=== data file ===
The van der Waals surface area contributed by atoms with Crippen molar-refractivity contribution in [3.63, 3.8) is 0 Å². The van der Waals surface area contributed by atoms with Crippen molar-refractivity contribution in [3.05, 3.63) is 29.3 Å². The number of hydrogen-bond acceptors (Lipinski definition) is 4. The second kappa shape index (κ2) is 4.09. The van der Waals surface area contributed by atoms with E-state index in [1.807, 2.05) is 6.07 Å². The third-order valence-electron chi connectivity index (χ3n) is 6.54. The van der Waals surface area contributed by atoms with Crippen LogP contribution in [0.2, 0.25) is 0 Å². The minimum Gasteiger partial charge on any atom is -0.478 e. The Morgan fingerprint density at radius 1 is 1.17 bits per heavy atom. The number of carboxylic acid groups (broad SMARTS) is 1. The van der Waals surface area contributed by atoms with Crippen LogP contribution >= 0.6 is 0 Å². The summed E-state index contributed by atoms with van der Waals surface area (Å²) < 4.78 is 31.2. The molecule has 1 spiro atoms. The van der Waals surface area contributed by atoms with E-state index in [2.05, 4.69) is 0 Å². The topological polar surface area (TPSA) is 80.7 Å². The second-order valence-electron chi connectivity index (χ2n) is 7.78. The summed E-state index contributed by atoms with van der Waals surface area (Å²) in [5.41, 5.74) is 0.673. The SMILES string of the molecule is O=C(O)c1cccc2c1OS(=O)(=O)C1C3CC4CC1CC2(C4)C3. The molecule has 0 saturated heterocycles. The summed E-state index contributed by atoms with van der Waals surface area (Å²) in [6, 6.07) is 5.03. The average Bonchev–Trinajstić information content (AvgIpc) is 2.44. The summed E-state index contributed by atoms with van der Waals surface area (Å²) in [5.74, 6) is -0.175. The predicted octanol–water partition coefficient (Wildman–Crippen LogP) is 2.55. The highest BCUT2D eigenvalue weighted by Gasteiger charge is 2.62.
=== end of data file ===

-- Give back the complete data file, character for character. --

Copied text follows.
The van der Waals surface area contributed by atoms with Crippen molar-refractivity contribution in [3.63, 3.8) is 0 Å². The van der Waals surface area contributed by atoms with Crippen molar-refractivity contribution in [3.05, 3.63) is 29.3 Å². The number of hydrogen-bond acceptors (Lipinski definition) is 4. The second kappa shape index (κ2) is 4.09. The van der Waals surface area contributed by atoms with E-state index in [1.807, 2.05) is 6.07 Å². The third-order valence-electron chi connectivity index (χ3n) is 6.54. The van der Waals surface area contributed by atoms with Crippen LogP contribution in [0.2, 0.25) is 0 Å². The minimum Gasteiger partial charge on any atom is -0.478 e. The Morgan fingerprint density at radius 1 is 1.17 bits per heavy atom. The number of carboxylic acid groups (broad SMARTS) is 1. The van der Waals surface area contributed by atoms with Crippen LogP contribution >= 0.6 is 0 Å². The summed E-state index contributed by atoms with van der Waals surface area (Å²) < 4.78 is 31.2. The molecule has 1 spiro atoms. The van der Waals surface area contributed by atoms with E-state index in [2.05, 4.69) is 0 Å². The topological polar surface area (TPSA) is 80.7 Å². The second-order valence-electron chi connectivity index (χ2n) is 7.78. The summed E-state index contributed by atoms with van der Waals surface area (Å²) in [5.41, 5.74) is 0.673. The SMILES string of the molecule is O=C(O)c1cccc2c1OS(=O)(=O)C1C3CC4CC1CC2(C4)C3. The molecule has 0 saturated heterocycles. The summed E-state index contributed by atoms with van der Waals surface area (Å²) in [6, 6.07) is 5.03. The average Bonchev–Trinajstić information content (AvgIpc) is 2.44. The summed E-state index contributed by atoms with van der Waals surface area (Å²) in [5.74, 6) is -0.175. The predicted octanol–water partition coefficient (Wildman–Crippen LogP) is 2.55. The highest BCUT2D eigenvalue weighted by Gasteiger charge is 2.62.